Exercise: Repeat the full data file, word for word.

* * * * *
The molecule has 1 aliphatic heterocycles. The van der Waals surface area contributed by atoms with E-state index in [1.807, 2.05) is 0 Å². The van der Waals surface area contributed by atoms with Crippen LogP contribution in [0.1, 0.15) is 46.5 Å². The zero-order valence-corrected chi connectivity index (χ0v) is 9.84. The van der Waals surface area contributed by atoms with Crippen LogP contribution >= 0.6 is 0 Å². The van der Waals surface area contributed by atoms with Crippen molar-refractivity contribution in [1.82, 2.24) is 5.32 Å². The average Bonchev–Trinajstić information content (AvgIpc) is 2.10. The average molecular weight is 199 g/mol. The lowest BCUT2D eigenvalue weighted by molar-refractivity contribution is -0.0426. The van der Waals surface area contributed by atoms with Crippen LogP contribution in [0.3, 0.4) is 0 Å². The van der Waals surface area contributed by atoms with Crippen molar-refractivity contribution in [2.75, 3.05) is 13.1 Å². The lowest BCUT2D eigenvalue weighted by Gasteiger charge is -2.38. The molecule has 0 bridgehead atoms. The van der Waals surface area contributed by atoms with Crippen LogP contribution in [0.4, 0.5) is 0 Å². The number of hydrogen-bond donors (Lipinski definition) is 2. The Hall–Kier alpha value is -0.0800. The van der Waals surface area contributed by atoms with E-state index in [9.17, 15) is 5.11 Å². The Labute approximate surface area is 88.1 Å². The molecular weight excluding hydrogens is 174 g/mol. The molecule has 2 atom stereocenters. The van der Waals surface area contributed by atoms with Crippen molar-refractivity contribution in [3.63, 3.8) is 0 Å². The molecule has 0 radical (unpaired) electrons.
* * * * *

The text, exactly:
The molecule has 1 aliphatic heterocycles. The van der Waals surface area contributed by atoms with E-state index in [1.807, 2.05) is 0 Å². The van der Waals surface area contributed by atoms with Crippen LogP contribution in [0.1, 0.15) is 46.5 Å². The zero-order valence-corrected chi connectivity index (χ0v) is 9.84. The van der Waals surface area contributed by atoms with Crippen LogP contribution >= 0.6 is 0 Å². The van der Waals surface area contributed by atoms with Crippen molar-refractivity contribution in [1.82, 2.24) is 5.32 Å². The average Bonchev–Trinajstić information content (AvgIpc) is 2.10. The average molecular weight is 199 g/mol. The lowest BCUT2D eigenvalue weighted by molar-refractivity contribution is -0.0426. The van der Waals surface area contributed by atoms with Crippen LogP contribution in [0.3, 0.4) is 0 Å². The van der Waals surface area contributed by atoms with Crippen molar-refractivity contribution in [2.75, 3.05) is 13.1 Å². The lowest BCUT2D eigenvalue weighted by Gasteiger charge is -2.38. The molecule has 0 bridgehead atoms. The van der Waals surface area contributed by atoms with Crippen LogP contribution in [0.4, 0.5) is 0 Å². The number of hydrogen-bond donors (Lipinski definition) is 2. The Hall–Kier alpha value is -0.0800. The van der Waals surface area contributed by atoms with E-state index in [9.17, 15) is 5.11 Å². The Labute approximate surface area is 88.1 Å². The molecular weight excluding hydrogens is 174 g/mol. The molecule has 2 atom stereocenters. The van der Waals surface area contributed by atoms with Crippen molar-refractivity contribution in [3.63, 3.8) is 0 Å². The molecule has 0 radical (unpaired) electrons.